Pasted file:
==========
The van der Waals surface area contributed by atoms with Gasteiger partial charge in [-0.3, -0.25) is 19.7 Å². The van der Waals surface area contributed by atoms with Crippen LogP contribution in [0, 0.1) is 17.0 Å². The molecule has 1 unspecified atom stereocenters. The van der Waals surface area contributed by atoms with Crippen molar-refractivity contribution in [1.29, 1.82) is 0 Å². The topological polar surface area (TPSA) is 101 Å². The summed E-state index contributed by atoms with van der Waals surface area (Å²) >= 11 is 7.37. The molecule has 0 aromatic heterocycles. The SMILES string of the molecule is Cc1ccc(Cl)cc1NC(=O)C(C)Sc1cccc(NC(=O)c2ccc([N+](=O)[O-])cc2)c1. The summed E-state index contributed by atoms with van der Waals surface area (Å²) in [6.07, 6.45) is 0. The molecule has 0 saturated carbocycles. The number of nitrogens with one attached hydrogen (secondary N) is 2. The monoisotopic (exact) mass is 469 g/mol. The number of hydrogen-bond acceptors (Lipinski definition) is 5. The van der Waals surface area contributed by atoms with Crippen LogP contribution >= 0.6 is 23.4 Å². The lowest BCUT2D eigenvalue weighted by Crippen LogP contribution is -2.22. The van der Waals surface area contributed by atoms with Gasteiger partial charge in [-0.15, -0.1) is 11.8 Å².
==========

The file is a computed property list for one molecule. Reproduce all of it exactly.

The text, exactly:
The van der Waals surface area contributed by atoms with Gasteiger partial charge in [-0.3, -0.25) is 19.7 Å². The van der Waals surface area contributed by atoms with Crippen LogP contribution in [0, 0.1) is 17.0 Å². The molecule has 1 unspecified atom stereocenters. The van der Waals surface area contributed by atoms with Crippen molar-refractivity contribution in [1.29, 1.82) is 0 Å². The topological polar surface area (TPSA) is 101 Å². The summed E-state index contributed by atoms with van der Waals surface area (Å²) >= 11 is 7.37. The molecule has 0 aromatic heterocycles. The SMILES string of the molecule is Cc1ccc(Cl)cc1NC(=O)C(C)Sc1cccc(NC(=O)c2ccc([N+](=O)[O-])cc2)c1. The summed E-state index contributed by atoms with van der Waals surface area (Å²) in [6.07, 6.45) is 0. The molecule has 0 saturated carbocycles. The number of nitrogens with one attached hydrogen (secondary N) is 2. The monoisotopic (exact) mass is 469 g/mol. The number of hydrogen-bond acceptors (Lipinski definition) is 5. The van der Waals surface area contributed by atoms with Crippen LogP contribution >= 0.6 is 23.4 Å². The lowest BCUT2D eigenvalue weighted by Crippen LogP contribution is -2.22. The van der Waals surface area contributed by atoms with Gasteiger partial charge in [-0.15, -0.1) is 11.8 Å².